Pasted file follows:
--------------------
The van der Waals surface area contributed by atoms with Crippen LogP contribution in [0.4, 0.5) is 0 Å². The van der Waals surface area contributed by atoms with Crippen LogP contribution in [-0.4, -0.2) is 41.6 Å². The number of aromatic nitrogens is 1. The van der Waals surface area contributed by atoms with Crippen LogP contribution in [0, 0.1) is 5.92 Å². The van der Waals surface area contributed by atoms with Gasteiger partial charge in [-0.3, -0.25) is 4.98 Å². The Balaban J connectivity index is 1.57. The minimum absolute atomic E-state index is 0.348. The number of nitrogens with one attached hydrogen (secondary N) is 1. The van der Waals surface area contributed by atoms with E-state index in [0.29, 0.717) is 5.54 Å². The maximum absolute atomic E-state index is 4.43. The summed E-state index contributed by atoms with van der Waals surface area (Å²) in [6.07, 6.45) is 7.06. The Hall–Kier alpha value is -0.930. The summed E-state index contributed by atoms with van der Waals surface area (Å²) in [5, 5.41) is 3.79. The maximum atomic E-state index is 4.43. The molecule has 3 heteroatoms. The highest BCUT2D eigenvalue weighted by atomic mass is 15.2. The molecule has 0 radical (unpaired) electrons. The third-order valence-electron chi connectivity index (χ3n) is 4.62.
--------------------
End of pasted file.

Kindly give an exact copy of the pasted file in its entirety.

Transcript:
The van der Waals surface area contributed by atoms with Crippen LogP contribution in [0.4, 0.5) is 0 Å². The van der Waals surface area contributed by atoms with Crippen LogP contribution in [-0.4, -0.2) is 41.6 Å². The number of aromatic nitrogens is 1. The van der Waals surface area contributed by atoms with Crippen LogP contribution in [0, 0.1) is 5.92 Å². The van der Waals surface area contributed by atoms with Gasteiger partial charge in [-0.3, -0.25) is 4.98 Å². The Balaban J connectivity index is 1.57. The minimum absolute atomic E-state index is 0.348. The number of nitrogens with one attached hydrogen (secondary N) is 1. The van der Waals surface area contributed by atoms with E-state index in [0.29, 0.717) is 5.54 Å². The maximum absolute atomic E-state index is 4.43. The summed E-state index contributed by atoms with van der Waals surface area (Å²) in [6.07, 6.45) is 7.06. The Hall–Kier alpha value is -0.930. The summed E-state index contributed by atoms with van der Waals surface area (Å²) in [5, 5.41) is 3.79. The maximum atomic E-state index is 4.43. The molecule has 3 heteroatoms. The highest BCUT2D eigenvalue weighted by atomic mass is 15.2. The molecule has 0 radical (unpaired) electrons. The third-order valence-electron chi connectivity index (χ3n) is 4.62.